:"I came from the Southwest blues tradition," reminisced saxophonist Dewey Redman of his growing-up years in Texas. "I used to go hear a lot of musicians who came through Fort Worth, like T-Bone Walker and Louis Jordan. But there were also some good bebop players, and of course Ornette [Coleman] grew up in the same environment."

Redman, who will be at Blues Alley tomorrow night with his quartet, went on to speak of his early acquaintance with alto saxophonist Coleman, whose unorthodox approach turned the jazz world on its ear in the late 1950s and formed the basis for the new sounds of the '60s. Redman was a member of Coleman's group in the early '70s and today is on the leading edge of contemporary jazz.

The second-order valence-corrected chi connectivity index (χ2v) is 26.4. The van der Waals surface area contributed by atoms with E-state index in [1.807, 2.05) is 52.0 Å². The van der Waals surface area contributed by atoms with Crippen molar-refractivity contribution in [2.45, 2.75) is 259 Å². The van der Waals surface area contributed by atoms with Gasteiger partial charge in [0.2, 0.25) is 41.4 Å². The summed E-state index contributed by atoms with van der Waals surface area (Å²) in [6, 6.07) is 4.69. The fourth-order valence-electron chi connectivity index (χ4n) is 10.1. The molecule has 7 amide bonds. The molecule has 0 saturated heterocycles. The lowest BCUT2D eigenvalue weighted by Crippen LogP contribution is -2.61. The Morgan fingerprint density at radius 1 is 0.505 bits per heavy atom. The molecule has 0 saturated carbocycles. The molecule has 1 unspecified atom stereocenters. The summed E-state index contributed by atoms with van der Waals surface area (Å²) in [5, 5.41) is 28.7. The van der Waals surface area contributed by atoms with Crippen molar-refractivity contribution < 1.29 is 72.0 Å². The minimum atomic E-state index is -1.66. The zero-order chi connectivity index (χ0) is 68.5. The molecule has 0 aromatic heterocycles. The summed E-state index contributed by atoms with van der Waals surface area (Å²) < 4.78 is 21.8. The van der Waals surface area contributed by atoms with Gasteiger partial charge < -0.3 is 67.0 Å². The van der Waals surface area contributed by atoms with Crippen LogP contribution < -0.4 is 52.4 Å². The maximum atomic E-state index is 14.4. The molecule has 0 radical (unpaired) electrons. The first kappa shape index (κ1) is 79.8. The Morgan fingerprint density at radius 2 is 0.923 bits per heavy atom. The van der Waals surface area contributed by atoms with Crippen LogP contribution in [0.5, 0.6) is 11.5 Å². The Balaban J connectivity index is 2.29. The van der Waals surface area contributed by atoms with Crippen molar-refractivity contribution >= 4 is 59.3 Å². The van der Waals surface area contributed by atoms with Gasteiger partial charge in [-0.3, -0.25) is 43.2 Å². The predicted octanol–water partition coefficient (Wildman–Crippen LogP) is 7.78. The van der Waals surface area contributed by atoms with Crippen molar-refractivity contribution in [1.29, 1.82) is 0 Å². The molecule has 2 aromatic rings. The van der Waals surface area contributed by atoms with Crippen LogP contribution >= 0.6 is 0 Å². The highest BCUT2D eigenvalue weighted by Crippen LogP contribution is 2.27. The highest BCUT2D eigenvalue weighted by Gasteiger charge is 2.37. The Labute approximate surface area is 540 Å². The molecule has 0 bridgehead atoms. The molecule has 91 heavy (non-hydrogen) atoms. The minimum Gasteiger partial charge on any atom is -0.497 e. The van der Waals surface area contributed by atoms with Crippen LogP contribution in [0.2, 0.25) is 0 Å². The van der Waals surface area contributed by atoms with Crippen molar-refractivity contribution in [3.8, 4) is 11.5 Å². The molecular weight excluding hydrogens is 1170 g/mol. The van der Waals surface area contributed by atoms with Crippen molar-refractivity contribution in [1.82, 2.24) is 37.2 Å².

"At that time [1947] it was still very much segregated and all the black kids in [Fort Worth] had to go to the same school, one black high school, no matter which side of town you lived on," recalled Redman. "Consequently, I met Ornette and we played in the same high school band. And we had what they called a "jump band," a little swing band. And then Ornette started playing bebop and then he got into his own thing in Los Angeles. I never realized he would later become one of the greataest. He was just a local cat who could play, a local guy who everybody liked -- but the seeds were there before he left Texas."